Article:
By Atul Prakash

LONDON (Reuters) – British blue chip shares fell on Monday, with energy providers hit by concerns they may be forced to break up their businesses, while weak Chinese economic data hurt miners.

International Consolidated Airlines Group, which owns British Airways and Iberia, fell 2 percent, making it the top decliner on the FTSE 100 index, after Morgan Stanley removed it from its “Europe Best Ideas” list.

The investment bank said it preferred low-cost carriers as they had scope to outperform.

The FTSE 100 index was down 0.4 percent at 6,530.99 points by 1130 GMT and has now fallen for nine of the past 12 trading sessions, pulling it down more than 4 percent this month.

Housebuilder Barratt Developments fell 1.9 percent on a downgrade by Davy Research to “neutral” from “outperform”.

The FTSE 100 is down about 3 percent since the start of the year after gaining 14 percent in 2013.

Overall market sentiment remained fragile due to persistent geopolitical tensions in Ukraine and the prospect of slower growth in China following a lower-than-expected Chinese purchasing managers index. However, the Chinese data also started fresh speculation that Beijing could launch new stimulus.

“Some caution is still required given concerns about a growth slowdown in China and what’s going on in Ukraine,” Keith Bowman, equity analyst at Hargreaves Lansdown, said.

“We are seeing signs of a slowing Chinese economy. But weaker economic indicators also raise hopes that the authorities will take further action to help stimulate growth. That explains why losses in mining stocks are limited today.”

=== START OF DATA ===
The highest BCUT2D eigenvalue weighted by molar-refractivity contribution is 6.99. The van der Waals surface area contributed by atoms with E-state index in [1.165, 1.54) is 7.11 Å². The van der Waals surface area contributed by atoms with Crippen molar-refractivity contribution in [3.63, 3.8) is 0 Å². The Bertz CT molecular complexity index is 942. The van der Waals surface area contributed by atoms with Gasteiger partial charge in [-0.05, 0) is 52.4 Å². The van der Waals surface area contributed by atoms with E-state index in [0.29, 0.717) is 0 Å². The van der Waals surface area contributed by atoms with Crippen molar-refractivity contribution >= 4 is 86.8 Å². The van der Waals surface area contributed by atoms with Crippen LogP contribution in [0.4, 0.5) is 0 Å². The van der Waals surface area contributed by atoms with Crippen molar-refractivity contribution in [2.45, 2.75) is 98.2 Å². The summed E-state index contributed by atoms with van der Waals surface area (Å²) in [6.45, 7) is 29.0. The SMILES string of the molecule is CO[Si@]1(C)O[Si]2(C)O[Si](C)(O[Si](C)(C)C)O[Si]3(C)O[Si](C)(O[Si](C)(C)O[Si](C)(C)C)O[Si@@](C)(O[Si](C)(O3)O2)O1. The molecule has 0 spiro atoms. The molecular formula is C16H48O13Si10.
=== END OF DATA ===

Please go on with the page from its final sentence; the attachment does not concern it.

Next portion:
Miners Randgold Resources, Antofagasta and BHP Billiton were down 0.3 to 1.5 percent.

Energy firms fell on concerns of a break-up. SSE and Centrica dropped 1.9 percent and 1.5 percent respectively after the Sunday Times said the Competition and Markets Authority could force big energy firms to separate their power-generation and retail arms.

“A break-up of generation and retail wouldn’t do anything (to gas prices) but increase the cost of operations,” Ingo Becker, an analyst at Kepler Chreuvreux, said.

“Fundamentally, the fear is probably that the break-up is going to be tied to something even worse, (such as) a break-up of the big six into the medium 12.”

Charts also indicated that the FTSE 100 index could face further selling pressure in the near term after falling below its 200-day moving average last week.

“The technical picture does suggest that the FTSE might not be finished with its test of support and that we could soon be seeing a further exploration of the recent lows, at 6,492, which could lead to a test of the bottom created last month at 6,449,” Bill McNamara, technical analyst at Charles Stanley, said.

“In short, we’re not out of the woods yet.”

Among other movers, plumbing supplies group Wolseley, fell 1.3 percent on caution ahead of its results on Tuesday, with investor focus shifting to its margins at its U.S. business and outlook on 2014 profitability.

(Additional reporting by Francesco Canepa; Editing by Susan Fenton)